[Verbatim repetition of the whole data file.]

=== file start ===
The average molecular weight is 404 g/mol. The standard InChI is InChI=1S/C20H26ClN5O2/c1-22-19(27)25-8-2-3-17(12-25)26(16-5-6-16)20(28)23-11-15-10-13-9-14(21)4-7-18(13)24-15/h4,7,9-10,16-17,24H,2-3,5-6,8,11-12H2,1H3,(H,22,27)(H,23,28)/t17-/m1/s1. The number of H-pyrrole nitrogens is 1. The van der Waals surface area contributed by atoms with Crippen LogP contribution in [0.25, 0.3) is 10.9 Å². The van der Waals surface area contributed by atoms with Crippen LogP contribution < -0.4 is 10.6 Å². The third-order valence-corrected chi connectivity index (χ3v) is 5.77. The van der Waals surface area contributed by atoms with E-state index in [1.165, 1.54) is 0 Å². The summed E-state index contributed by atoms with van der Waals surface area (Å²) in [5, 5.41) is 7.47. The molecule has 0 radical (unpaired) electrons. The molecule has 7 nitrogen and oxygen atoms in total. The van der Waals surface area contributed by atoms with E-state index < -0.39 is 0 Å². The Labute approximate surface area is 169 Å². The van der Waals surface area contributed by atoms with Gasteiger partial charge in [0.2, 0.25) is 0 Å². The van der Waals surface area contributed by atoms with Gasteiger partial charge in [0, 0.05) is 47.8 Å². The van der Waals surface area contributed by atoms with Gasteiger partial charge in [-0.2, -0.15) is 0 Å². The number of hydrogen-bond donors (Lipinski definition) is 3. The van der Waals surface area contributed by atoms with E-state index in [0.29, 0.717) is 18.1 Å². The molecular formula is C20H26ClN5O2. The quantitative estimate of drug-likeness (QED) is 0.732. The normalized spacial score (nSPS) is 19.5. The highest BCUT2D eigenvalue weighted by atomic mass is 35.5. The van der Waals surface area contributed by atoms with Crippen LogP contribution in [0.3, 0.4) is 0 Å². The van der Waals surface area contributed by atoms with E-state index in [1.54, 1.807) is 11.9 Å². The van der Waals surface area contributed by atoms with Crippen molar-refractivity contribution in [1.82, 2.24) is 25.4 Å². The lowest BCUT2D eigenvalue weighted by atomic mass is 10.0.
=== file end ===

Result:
The average molecular weight is 404 g/mol. The standard InChI is InChI=1S/C20H26ClN5O2/c1-22-19(27)25-8-2-3-17(12-25)26(16-5-6-16)20(28)23-11-15-10-13-9-14(21)4-7-18(13)24-15/h4,7,9-10,16-17,24H,2-3,5-6,8,11-12H2,1H3,(H,22,27)(H,23,28)/t17-/m1/s1. The number of H-pyrrole nitrogens is 1. The van der Waals surface area contributed by atoms with Crippen LogP contribution in [0.25, 0.3) is 10.9 Å². The van der Waals surface area contributed by atoms with Crippen LogP contribution < -0.4 is 10.6 Å². The third-order valence-corrected chi connectivity index (χ3v) is 5.77. The van der Waals surface area contributed by atoms with E-state index in [1.165, 1.54) is 0 Å². The summed E-state index contributed by atoms with van der Waals surface area (Å²) in [5, 5.41) is 7.47. The molecule has 0 radical (unpaired) electrons. The molecule has 7 nitrogen and oxygen atoms in total. The van der Waals surface area contributed by atoms with E-state index < -0.39 is 0 Å². The Labute approximate surface area is 169 Å². The van der Waals surface area contributed by atoms with Gasteiger partial charge in [0.2, 0.25) is 0 Å². The van der Waals surface area contributed by atoms with Gasteiger partial charge in [0, 0.05) is 47.8 Å². The van der Waals surface area contributed by atoms with Gasteiger partial charge in [-0.2, -0.15) is 0 Å². The number of hydrogen-bond donors (Lipinski definition) is 3. The van der Waals surface area contributed by atoms with E-state index in [0.29, 0.717) is 18.1 Å². The molecular formula is C20H26ClN5O2. The quantitative estimate of drug-likeness (QED) is 0.732. The normalized spacial score (nSPS) is 19.5. The highest BCUT2D eigenvalue weighted by atomic mass is 35.5. The van der Waals surface area contributed by atoms with Crippen LogP contribution in [0.3, 0.4) is 0 Å². The van der Waals surface area contributed by atoms with E-state index in [1.54, 1.807) is 11.9 Å². The van der Waals surface area contributed by atoms with Crippen molar-refractivity contribution in [1.82, 2.24) is 25.4 Å². The lowest BCUT2D eigenvalue weighted by atomic mass is 10.0.